Van muffie

Paladin (933)

afbeelding van muffie

21-10-2009, 18:21

So, if we demolish an Amiga, we pick out the Motorola CPU, the Copper chip and that audiochipwhatwashernameagain, we stick it to a cartridge PCB, make a game for it, plug it into an MSX... that's an MSX game?

Show more respect with the best "non 8 bit" computer of all times! Big smile

Agnus, Denise and Paula (OCS chipset)
Copper, as well as Blitter, were actually sub-components of Agnus.

Take a look at what Amiga does with ppl: http://www.youtube.com/watch?v=M6uh1Q_D_XU

Van AuroraMSX

Paragon (1901)

afbeelding van AuroraMSX

22-10-2009, 22:57

Take a look at what Amiga does with ppl: http://www.youtube.com/watch?v=M6uh1Q_D_XU OMG, don't tell me that's you, muffie, singing! :o

Van Yukio

Paragon (1541)

afbeelding van Yukio

22-10-2009, 23:23

In the FUTURE this could be possible ... It should be inevitable !!!

Van Salamander2

Expert (124)

afbeelding van Salamander2

23-10-2009, 15:19

just think if the 9990 have been included in the turbo-r...

according with the msx legacy, our nowadays msx machines could be java/internet machines.
maybe something like the macintosh.

an msx with nvidia gpu anyone?

Van AuroraMSX

Paragon (1901)

afbeelding van AuroraMSX

24-10-2009, 11:01

If the game fits inside a cartridge, then it is a game cartridge, no matter how simple or complex hardware it contains (or where the video goes). Period.
Ok, I'll pack a complete PC into a cartridge (slightly larger than your average Konami) and that cartridge has audio and video output, USB slots to connect a decent keyboard, mouse and game controller to, and an SD-slot to exchange files between this cartridge-PC's built-in hdd and the rest of the world. In the end, this cartridge only uses the power lines of the MSX through the cartridge slot.

Does this still fit your definition of an MSX game cartridge?

I'd say an MSX game cartridge with new custom chips is still an MSX game cartridge if the cartridge interacts with the MSX it is put in. In other words, if it uses the MSX system bus and interrupt lines. As soon as the MSX is reduced to a kludgy power supply, it is not MSX anymore (unless the cartridge itself again conforms to the MSX red book specs Murdoch )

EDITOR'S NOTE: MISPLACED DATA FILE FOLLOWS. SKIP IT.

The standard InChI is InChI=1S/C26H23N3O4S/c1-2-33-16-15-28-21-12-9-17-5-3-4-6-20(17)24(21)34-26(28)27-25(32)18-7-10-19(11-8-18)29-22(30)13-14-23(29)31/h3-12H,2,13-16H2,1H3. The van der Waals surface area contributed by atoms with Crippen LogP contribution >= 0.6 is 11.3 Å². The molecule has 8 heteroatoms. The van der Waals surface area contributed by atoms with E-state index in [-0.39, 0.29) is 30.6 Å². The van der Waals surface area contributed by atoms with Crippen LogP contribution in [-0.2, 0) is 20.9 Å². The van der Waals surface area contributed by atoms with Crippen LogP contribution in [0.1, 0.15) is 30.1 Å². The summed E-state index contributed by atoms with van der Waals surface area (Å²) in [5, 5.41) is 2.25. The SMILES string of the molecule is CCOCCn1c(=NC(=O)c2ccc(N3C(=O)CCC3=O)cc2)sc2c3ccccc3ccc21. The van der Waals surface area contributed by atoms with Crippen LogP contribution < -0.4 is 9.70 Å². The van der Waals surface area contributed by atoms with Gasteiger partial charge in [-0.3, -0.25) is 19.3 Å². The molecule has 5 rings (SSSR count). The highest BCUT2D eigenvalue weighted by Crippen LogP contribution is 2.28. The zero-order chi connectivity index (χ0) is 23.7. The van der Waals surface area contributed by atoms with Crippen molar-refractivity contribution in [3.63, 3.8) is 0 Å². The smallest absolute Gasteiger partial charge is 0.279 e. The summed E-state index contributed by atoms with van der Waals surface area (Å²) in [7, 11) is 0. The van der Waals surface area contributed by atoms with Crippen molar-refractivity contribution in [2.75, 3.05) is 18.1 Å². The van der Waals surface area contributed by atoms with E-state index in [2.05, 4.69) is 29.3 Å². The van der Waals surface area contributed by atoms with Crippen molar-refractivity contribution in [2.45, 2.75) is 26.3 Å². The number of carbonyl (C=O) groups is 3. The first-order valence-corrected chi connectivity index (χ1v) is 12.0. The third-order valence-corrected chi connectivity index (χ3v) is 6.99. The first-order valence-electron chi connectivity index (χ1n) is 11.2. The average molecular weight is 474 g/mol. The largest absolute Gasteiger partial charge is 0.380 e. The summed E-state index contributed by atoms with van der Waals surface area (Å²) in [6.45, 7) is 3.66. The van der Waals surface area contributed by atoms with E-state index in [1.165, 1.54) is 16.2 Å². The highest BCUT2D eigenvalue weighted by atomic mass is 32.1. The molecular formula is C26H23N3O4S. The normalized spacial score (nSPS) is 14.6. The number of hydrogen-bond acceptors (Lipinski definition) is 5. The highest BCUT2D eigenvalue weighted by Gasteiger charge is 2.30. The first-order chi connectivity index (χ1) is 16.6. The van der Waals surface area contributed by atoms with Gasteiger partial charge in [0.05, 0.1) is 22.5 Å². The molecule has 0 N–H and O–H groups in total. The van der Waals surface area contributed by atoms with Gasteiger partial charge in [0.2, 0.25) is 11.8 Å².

Van AuroraMSX

Paragon (1901)

afbeelding van AuroraMSX

24-10-2009, 11:13

Just another thought. Let's say I have a Commodore Amiga and an MSX. Now I create an MSX cartridge with a cable that plugs into the Amiga. Let's call this catridge "MADNESS" (MSX-Amiga-Direct-NEtworking-SyStem Hannibal ). Then I ceate a game for the Amiga that runs perfectly on the Amiga stand-alone. But when I've plugged in my MADNESS, the MSX displays a screen full of nice statistics of my game: how many hits, how many lives I've got etc etc. Since the Amiga interacts with my MSX through MADNESS, does that make the Amiga an MSX device/extension? Or would you draw the line at the MADNESS cartridge?

Van Yukio

Paragon (1541)

afbeelding van Yukio

24-10-2009, 14:25

A computer acting as a "intelligent" terminal for a game is nothing new. Back in the old days there were several multi platform games that used ANSI texts (even with COLOURs) to play across the countries, it should be nice to do some new games with this concept.

Imagine a old style game with a brand new FRONTEND (GUI and music!) ...

Van konamiman

Paragon (1044)

afbeelding van konamiman

24-10-2009, 23:44

Easy: if it works on a real MSX, then it is a MSX game. Otherwise, it is not.

Or, put another way: are Konami games with SCC not MSX games?

Van Yukio

Paragon (1541)

afbeelding van Yukio

25-10-2009, 14:30

The MSX standard has a (mono) sound pin into the cartridge slot, this is used by the Konami SCC chip. Because sound cartridges are into the original project the SCC is nothing new, but it is great for 8-bit games! Even better because most of them are MEGAROM games (well there are the Game Collection discs too) ...